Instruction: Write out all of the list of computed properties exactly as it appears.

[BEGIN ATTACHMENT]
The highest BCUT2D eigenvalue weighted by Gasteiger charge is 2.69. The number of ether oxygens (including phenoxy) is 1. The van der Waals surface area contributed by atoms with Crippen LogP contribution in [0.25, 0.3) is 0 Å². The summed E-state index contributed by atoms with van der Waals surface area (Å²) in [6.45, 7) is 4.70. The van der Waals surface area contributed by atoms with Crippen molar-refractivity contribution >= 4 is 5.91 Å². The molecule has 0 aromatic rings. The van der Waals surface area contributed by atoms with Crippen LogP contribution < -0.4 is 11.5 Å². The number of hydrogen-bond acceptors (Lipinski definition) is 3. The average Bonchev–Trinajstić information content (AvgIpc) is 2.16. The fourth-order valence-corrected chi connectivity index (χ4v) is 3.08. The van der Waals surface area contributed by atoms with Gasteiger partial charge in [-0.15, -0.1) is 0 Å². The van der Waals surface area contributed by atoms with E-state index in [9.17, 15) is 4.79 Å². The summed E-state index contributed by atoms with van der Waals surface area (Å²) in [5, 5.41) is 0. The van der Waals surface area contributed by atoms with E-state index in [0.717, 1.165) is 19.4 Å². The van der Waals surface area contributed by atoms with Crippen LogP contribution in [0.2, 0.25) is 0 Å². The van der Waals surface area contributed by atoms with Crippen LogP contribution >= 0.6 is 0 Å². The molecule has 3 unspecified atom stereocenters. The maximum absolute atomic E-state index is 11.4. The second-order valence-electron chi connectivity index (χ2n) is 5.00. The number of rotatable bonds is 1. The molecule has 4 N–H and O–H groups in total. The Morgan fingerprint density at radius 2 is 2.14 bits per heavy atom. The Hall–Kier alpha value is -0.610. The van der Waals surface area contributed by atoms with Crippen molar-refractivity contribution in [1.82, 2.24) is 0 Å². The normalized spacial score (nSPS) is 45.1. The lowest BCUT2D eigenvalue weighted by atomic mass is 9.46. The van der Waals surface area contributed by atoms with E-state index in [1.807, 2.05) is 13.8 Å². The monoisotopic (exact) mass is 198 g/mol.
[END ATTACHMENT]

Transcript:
The highest BCUT2D eigenvalue weighted by Gasteiger charge is 2.69. The number of ether oxygens (including phenoxy) is 1. The van der Waals surface area contributed by atoms with Crippen LogP contribution in [0.25, 0.3) is 0 Å². The summed E-state index contributed by atoms with van der Waals surface area (Å²) in [6.45, 7) is 4.70. The van der Waals surface area contributed by atoms with Crippen molar-refractivity contribution >= 4 is 5.91 Å². The molecule has 0 aromatic rings. The van der Waals surface area contributed by atoms with Crippen LogP contribution < -0.4 is 11.5 Å². The number of hydrogen-bond acceptors (Lipinski definition) is 3. The average Bonchev–Trinajstić information content (AvgIpc) is 2.16. The fourth-order valence-corrected chi connectivity index (χ4v) is 3.08. The van der Waals surface area contributed by atoms with Gasteiger partial charge in [-0.15, -0.1) is 0 Å². The van der Waals surface area contributed by atoms with E-state index in [9.17, 15) is 4.79 Å². The summed E-state index contributed by atoms with van der Waals surface area (Å²) in [5, 5.41) is 0. The van der Waals surface area contributed by atoms with E-state index in [0.717, 1.165) is 19.4 Å². The van der Waals surface area contributed by atoms with Crippen LogP contribution in [0.2, 0.25) is 0 Å². The van der Waals surface area contributed by atoms with Crippen LogP contribution >= 0.6 is 0 Å². The molecule has 3 unspecified atom stereocenters. The maximum absolute atomic E-state index is 11.4. The second-order valence-electron chi connectivity index (χ2n) is 5.00. The number of rotatable bonds is 1. The molecule has 4 N–H and O–H groups in total. The Morgan fingerprint density at radius 2 is 2.14 bits per heavy atom. The Hall–Kier alpha value is -0.610. The van der Waals surface area contributed by atoms with Crippen molar-refractivity contribution in [1.82, 2.24) is 0 Å². The normalized spacial score (nSPS) is 45.1. The lowest BCUT2D eigenvalue weighted by atomic mass is 9.46. The van der Waals surface area contributed by atoms with E-state index in [1.807, 2.05) is 13.8 Å². The monoisotopic (exact) mass is 198 g/mol.